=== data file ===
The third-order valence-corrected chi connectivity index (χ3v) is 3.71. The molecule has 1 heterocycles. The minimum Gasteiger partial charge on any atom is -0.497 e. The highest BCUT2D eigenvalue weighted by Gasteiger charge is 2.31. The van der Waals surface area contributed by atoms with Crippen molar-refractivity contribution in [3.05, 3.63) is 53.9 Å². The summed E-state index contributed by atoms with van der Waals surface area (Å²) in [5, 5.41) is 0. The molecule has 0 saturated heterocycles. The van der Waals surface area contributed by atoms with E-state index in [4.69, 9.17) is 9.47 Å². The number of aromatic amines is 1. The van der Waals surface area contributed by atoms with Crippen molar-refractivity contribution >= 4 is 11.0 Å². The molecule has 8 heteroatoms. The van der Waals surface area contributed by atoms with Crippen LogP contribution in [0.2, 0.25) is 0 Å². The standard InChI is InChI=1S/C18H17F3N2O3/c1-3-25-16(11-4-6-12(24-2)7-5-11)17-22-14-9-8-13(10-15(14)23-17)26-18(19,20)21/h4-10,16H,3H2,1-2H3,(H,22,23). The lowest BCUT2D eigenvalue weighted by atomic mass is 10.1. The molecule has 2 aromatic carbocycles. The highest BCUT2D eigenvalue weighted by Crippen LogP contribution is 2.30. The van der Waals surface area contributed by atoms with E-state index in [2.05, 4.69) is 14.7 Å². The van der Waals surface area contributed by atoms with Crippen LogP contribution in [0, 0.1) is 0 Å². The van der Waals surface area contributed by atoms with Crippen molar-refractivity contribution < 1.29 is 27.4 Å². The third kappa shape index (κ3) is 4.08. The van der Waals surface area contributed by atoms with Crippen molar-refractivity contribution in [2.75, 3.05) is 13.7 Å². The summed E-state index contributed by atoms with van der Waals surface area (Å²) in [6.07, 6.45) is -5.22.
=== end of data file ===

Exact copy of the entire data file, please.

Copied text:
The third-order valence-corrected chi connectivity index (χ3v) is 3.71. The molecule has 1 heterocycles. The minimum Gasteiger partial charge on any atom is -0.497 e. The highest BCUT2D eigenvalue weighted by Gasteiger charge is 2.31. The van der Waals surface area contributed by atoms with Crippen molar-refractivity contribution in [3.05, 3.63) is 53.9 Å². The summed E-state index contributed by atoms with van der Waals surface area (Å²) in [5, 5.41) is 0. The molecule has 0 saturated heterocycles. The van der Waals surface area contributed by atoms with E-state index in [4.69, 9.17) is 9.47 Å². The number of aromatic amines is 1. The van der Waals surface area contributed by atoms with Crippen molar-refractivity contribution >= 4 is 11.0 Å². The molecule has 8 heteroatoms. The van der Waals surface area contributed by atoms with Crippen LogP contribution in [0.2, 0.25) is 0 Å². The standard InChI is InChI=1S/C18H17F3N2O3/c1-3-25-16(11-4-6-12(24-2)7-5-11)17-22-14-9-8-13(10-15(14)23-17)26-18(19,20)21/h4-10,16H,3H2,1-2H3,(H,22,23). The lowest BCUT2D eigenvalue weighted by atomic mass is 10.1. The molecule has 2 aromatic carbocycles. The highest BCUT2D eigenvalue weighted by Crippen LogP contribution is 2.30. The van der Waals surface area contributed by atoms with E-state index in [2.05, 4.69) is 14.7 Å². The van der Waals surface area contributed by atoms with Crippen LogP contribution in [0, 0.1) is 0 Å². The van der Waals surface area contributed by atoms with Crippen molar-refractivity contribution < 1.29 is 27.4 Å². The third kappa shape index (κ3) is 4.08. The van der Waals surface area contributed by atoms with Crippen molar-refractivity contribution in [2.75, 3.05) is 13.7 Å². The summed E-state index contributed by atoms with van der Waals surface area (Å²) in [6.07, 6.45) is -5.22.